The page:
What does it take to live without a car in Oklahoma City? We're trying to find out. We support walkability and alternative transportation options!
So what are you going to do when you're older and can't walk as well as you do now? What if you're not feeling well but not sick enough to skip work or can't skip work? What do you do?
I'll answer your questions one at a time:1. Being older doesn't necessarily mean being less mobile or immobile; I see people of all ages walking and waiting at the bus stops. Also, one of the major themes of this blog is advocating for improved pedestrian infrastructure, meaning that we have sidewalks and crosswalks that are designed to suit the needs of anyone who can't afford a car or chooses not to use one. 2. Walking usually makes me feel better in the mornings. I feel more awake, alert, and ready to face the day. If someone isn't able to take off work for being sick, a car isn't going to make that better for them. Also, if they are ill and taking medication, getting behind the wheel can be dangerous for them and others around them. Our lifestyle may not be for everybody, but if we can improve conditions for everyone, particularly those who cannot afford a car or do not want to own a car, then we feel that we're helping improve our city.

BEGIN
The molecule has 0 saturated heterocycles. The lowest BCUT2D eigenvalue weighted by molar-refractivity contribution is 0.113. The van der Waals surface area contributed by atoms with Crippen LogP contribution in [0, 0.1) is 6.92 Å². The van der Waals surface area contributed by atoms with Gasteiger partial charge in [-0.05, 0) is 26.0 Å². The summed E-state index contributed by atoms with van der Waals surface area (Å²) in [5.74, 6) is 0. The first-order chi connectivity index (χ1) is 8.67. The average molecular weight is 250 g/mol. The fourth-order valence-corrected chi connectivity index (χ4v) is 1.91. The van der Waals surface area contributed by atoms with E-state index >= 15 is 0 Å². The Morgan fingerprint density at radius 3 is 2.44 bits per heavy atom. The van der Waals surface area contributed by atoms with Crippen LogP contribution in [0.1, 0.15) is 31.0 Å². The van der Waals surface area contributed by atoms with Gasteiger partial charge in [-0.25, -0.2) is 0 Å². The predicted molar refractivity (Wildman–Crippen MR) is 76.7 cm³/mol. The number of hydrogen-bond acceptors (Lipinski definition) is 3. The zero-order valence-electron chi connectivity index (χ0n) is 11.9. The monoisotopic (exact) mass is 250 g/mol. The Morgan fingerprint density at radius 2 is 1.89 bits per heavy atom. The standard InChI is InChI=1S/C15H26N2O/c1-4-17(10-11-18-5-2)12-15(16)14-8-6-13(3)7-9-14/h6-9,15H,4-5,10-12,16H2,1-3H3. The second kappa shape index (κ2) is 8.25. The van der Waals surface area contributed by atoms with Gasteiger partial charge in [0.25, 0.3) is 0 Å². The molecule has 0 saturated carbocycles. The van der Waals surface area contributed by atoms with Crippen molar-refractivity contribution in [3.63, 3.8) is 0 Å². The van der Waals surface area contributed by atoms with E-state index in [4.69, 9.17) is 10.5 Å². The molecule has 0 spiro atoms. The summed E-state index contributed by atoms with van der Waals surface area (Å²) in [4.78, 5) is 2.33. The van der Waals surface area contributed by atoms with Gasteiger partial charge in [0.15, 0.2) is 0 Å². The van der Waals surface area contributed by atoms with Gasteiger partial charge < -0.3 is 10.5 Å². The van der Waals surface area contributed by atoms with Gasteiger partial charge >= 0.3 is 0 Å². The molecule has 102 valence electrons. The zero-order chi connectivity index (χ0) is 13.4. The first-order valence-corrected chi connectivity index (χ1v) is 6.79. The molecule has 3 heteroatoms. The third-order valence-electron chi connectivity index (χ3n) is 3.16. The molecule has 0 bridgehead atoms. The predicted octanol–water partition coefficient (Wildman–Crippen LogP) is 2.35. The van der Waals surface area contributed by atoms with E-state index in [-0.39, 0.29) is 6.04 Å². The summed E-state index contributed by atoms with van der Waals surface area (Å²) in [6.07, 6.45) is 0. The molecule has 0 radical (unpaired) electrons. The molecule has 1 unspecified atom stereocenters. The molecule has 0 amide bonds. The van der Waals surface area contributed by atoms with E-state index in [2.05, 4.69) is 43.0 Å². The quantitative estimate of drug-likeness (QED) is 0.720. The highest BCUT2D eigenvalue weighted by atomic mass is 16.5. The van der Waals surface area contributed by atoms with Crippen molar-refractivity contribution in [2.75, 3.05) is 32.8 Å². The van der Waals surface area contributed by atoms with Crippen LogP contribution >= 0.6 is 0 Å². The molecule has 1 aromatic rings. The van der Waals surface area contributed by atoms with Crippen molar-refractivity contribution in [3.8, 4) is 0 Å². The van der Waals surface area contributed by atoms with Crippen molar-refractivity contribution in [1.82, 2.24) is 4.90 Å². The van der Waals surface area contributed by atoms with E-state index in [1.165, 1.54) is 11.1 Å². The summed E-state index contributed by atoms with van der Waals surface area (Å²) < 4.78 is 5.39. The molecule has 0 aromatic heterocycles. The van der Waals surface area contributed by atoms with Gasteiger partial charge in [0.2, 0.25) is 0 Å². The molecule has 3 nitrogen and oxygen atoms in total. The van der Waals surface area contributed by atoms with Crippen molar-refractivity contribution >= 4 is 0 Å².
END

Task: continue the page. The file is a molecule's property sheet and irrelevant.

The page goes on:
John, I loved this post! Thanks for sharing practical and useful information. I know I don't live in OKC, but I do live in the downtown of my city and I've been driving less and less since we moved here. I find that this post is applicable to any city. Also, thanks for being so fearless when it comes to vlogging. It completely intimidates me. Great video.
Thanks, Laura! I'm glad you found it useful. I watch a lot of vloggers and it seemed like fun. I need to put the camera right in front of my notes though so I don't look so shifty!